THE Jamaica Association of Guidance Counsellors in Education is worried for students who, due to the closure of schools because of the COVID-19 pandemic, are forced to stay at home where they are subjected to abuse.
President Richard Skyers said while the association respects the Government’s decision to close schools as a measure to safeguard the population, there is serious concern for students who are now unable to seek refuge at school.
“We are all very concerned about some students being at home at this time. The whole issue of abuse is a serious concern to us,” he said in an interview to mark Child Month, now being observed.
“In my experience working at Cedric Titus High, you may have four or five reported cases for the month. Truth be told, we find out in different ways. Some of these students are very reluctant to share what they might be experiencing, not knowing the approach we might take to help them. They are afraid of what might happen at home if their parents, or whomever is the abuser, is aware that they make a report,” he said.
“Sometimes, based on our own observations, we have seen changes in their behaviours and sometimes as the counsellor, based on the relationship you have with them, you probably call them in because you have seen some changes and you have a rap time with them and allow them to feel comfortable to the point where they will be willing to share and you let them know that you are concerned about their safety. You create a safe environment for them to talk. But in terms of students coming to you, you might have four or five for the month. Some places it might be more,” Skyers said.
He pointed out that contact is maintained with students through social media. However, that medium raises red flags around confidentiality.
“Having a student in your office at school, it is a private space where you can do one-to-one counselling. Having to counsel them over the phone comes with its own sets of challenges. There is the concern of others being able to tap your line and listen in. Those issues are there, but we try as best as possible to see how we can help, given the circumstances we are in and the resources available to us,” Skyers said.
“They are at home using the technology, for those who have it, and whomever else is living there with them is right there. So it is not the most appropriate type of setting for students to share whatever issues they are having, but it is something that we are very concerned about,” the guidance counsellor said.
“We try to find out how they are coping to try and assess their psychological state and provide the necessary guidance that is required. We have been reaching out to them, but we are very concerned about them being at home and possibly being exposed to certain kinds of abuse. It is very unfortunate, but the reality is, there is not much that can be done. You can’t be there physically, and with online there is a lot of limitations to that,” Skyers said.
Meanwhile, the association has also sought to provide help to parents.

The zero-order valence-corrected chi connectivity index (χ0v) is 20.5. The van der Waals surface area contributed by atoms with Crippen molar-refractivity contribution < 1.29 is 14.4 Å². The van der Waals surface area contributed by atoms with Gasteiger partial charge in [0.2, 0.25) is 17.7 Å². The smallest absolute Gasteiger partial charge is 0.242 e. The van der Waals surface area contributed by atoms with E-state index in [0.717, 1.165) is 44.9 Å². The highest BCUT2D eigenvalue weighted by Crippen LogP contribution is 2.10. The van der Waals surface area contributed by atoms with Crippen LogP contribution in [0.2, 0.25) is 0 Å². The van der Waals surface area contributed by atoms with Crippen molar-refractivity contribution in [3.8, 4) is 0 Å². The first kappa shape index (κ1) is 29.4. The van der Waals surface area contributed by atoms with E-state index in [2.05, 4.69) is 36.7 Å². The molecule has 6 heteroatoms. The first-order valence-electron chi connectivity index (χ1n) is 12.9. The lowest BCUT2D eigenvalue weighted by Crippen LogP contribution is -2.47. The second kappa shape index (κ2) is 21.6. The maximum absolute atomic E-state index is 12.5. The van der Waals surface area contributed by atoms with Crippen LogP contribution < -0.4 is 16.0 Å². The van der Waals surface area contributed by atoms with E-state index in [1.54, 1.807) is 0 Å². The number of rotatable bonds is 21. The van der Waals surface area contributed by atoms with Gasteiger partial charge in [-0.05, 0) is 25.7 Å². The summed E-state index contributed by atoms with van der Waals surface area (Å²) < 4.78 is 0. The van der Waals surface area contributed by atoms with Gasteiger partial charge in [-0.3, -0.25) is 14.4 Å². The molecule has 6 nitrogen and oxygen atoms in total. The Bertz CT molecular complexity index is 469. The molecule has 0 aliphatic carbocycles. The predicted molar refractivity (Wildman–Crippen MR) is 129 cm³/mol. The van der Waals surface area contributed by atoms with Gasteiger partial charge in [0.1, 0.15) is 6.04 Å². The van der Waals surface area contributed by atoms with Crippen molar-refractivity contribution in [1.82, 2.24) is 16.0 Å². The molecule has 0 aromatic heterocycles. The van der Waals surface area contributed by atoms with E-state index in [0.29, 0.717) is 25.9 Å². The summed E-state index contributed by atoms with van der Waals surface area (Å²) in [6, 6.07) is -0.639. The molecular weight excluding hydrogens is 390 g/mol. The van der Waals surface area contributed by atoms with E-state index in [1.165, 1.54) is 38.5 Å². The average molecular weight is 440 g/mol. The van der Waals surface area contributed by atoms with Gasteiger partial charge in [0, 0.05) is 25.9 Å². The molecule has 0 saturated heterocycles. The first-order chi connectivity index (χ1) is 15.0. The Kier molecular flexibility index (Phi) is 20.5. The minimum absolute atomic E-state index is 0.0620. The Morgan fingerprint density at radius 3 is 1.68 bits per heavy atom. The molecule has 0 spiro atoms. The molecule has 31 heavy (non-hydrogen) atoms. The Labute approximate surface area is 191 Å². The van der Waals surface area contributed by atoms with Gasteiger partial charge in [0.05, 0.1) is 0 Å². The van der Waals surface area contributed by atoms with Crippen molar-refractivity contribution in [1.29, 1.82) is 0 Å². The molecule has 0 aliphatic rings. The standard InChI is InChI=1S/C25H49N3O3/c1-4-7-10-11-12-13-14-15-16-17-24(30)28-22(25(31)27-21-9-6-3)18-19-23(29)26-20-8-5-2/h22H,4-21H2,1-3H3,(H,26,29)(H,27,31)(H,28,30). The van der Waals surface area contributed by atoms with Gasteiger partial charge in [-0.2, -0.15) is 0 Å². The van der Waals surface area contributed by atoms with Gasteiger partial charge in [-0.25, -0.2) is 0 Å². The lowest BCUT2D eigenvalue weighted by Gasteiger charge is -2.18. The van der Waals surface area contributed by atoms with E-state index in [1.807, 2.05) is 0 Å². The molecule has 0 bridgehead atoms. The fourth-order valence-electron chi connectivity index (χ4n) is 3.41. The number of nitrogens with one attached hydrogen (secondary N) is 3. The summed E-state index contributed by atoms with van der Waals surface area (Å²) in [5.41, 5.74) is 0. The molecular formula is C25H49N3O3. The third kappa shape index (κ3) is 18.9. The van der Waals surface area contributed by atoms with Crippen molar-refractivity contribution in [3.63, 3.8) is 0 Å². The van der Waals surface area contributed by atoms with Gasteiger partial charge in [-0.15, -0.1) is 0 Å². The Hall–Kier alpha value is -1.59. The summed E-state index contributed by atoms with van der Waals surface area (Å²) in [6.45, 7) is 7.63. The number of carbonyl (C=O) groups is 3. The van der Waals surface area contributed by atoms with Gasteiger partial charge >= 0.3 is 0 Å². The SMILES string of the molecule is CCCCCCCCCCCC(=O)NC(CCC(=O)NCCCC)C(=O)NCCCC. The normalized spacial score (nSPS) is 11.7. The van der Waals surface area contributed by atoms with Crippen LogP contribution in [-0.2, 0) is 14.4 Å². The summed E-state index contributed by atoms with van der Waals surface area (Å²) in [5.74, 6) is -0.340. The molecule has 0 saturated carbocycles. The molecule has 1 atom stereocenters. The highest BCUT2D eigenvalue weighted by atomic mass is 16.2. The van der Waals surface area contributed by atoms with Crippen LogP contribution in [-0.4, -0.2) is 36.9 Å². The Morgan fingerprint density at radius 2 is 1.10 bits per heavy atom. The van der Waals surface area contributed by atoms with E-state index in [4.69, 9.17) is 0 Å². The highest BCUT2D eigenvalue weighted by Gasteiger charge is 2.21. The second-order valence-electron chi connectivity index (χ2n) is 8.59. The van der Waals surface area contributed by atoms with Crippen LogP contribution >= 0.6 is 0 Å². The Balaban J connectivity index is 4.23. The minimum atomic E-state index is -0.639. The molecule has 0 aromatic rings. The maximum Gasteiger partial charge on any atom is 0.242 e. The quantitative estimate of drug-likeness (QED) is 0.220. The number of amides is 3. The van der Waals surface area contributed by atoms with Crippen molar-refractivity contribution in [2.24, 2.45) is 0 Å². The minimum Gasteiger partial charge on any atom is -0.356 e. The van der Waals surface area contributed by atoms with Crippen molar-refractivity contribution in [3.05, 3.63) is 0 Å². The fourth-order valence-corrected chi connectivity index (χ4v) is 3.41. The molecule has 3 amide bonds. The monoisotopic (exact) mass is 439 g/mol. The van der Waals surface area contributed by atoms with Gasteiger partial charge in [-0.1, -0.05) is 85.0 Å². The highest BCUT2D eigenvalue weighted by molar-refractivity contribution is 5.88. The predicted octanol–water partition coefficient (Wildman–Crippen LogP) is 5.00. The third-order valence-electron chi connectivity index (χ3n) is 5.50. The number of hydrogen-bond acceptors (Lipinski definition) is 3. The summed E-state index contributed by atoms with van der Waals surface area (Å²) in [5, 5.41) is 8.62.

According to Skyers, a Zoom meeting was held weeks ago with over 450 parents because the association wanted to hear from them and see how best it could provide some assistance with coping techniques at this time “just to make the whole situation a little more bearable”.
He said one of the main concerns parents raised in the meeting was the difficulty they face in balancing their work-from-home duties and supervising their children’s distance learning.
“Some of them are not able to assist with some of the work teachers send to them. So what we encourage them to do is stay in contact with the teachers. Ensure you have a contact for the teachers and whatever challenge you might be having, the teachers are available so you can reach out to them,” Skyers told the Jamaica Observer.
“We also encourage them to set a schedule in terms of time to wake up for the kids, time for lunch, breaks and so on. Let them get ready, get dressed, have their breakfast, and start school at a certain time. Try to allow the process to resemble what they are accustomed to at school,” Skyers said, while noting that the association has been distributing care packages to needy students and hosting fund-raising events to offset costs associated with the gesture.
He said while credence is not usually given to guidance counsellors, their jobs are crucial to the operation of the education system and they remain committed to serving students.
“The guidance counsellors play a very significant role in the schools. Are they recognised all the time? No. Is their work affirmed sometimes? No. Guidance counsellors are assertive people for the most parts. We know that we are making a difference, we know the persons we are helping and so we try to encourage ourselves. As an association, that is what we do when we have our conferences sessions to empower counsellors and affirm them, let them know we appreciate what they are doing and that their work is crucial in saving this nation,” Skyers said.
He added that for the remainder of Child Month, the association will host a virtual boys’ conference to provide empowerment to young men across the nation. Other activities for the year include a virtual half- yearly conference in June and the annual general meeting in December.
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